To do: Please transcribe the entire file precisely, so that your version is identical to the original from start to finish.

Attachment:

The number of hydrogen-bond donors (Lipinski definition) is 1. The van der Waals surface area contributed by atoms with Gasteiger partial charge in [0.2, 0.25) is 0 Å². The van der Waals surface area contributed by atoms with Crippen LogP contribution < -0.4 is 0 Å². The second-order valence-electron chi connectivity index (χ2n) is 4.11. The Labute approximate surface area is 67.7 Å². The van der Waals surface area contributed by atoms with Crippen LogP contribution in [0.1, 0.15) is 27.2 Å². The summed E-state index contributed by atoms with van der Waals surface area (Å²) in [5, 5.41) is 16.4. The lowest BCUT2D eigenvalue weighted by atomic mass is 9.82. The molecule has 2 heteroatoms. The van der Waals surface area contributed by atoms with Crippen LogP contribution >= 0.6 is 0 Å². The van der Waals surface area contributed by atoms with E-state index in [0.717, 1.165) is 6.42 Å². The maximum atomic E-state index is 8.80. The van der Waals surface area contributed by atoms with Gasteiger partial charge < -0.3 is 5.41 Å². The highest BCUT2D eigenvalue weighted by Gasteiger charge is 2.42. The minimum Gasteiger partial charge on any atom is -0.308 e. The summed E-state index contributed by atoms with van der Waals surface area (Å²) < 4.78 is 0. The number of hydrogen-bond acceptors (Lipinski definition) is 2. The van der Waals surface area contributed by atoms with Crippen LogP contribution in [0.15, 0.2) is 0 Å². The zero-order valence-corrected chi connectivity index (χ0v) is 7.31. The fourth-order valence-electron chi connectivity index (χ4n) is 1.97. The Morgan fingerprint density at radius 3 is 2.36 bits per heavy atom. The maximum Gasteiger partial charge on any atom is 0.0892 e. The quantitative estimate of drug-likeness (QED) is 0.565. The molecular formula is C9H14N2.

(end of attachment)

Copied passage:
The number of hydrogen-bond donors (Lipinski definition) is 1. The van der Waals surface area contributed by atoms with Gasteiger partial charge in [0.2, 0.25) is 0 Å². The van der Waals surface area contributed by atoms with Crippen LogP contribution < -0.4 is 0 Å². The second-order valence-electron chi connectivity index (χ2n) is 4.11. The Labute approximate surface area is 67.7 Å². The van der Waals surface area contributed by atoms with Crippen LogP contribution in [0.1, 0.15) is 27.2 Å². The summed E-state index contributed by atoms with van der Waals surface area (Å²) in [5, 5.41) is 16.4. The lowest BCUT2D eigenvalue weighted by atomic mass is 9.82. The molecule has 2 heteroatoms. The van der Waals surface area contributed by atoms with Crippen LogP contribution >= 0.6 is 0 Å². The van der Waals surface area contributed by atoms with E-state index in [0.717, 1.165) is 6.42 Å². The maximum atomic E-state index is 8.80. The van der Waals surface area contributed by atoms with Gasteiger partial charge < -0.3 is 5.41 Å². The highest BCUT2D eigenvalue weighted by Gasteiger charge is 2.42. The minimum Gasteiger partial charge on any atom is -0.308 e. The summed E-state index contributed by atoms with van der Waals surface area (Å²) < 4.78 is 0. The number of hydrogen-bond acceptors (Lipinski definition) is 2. The van der Waals surface area contributed by atoms with Crippen LogP contribution in [0.15, 0.2) is 0 Å². The zero-order valence-corrected chi connectivity index (χ0v) is 7.31. The fourth-order valence-electron chi connectivity index (χ4n) is 1.97. The Morgan fingerprint density at radius 3 is 2.36 bits per heavy atom. The maximum Gasteiger partial charge on any atom is 0.0892 e. The quantitative estimate of drug-likeness (QED) is 0.565. The molecular formula is C9H14N2.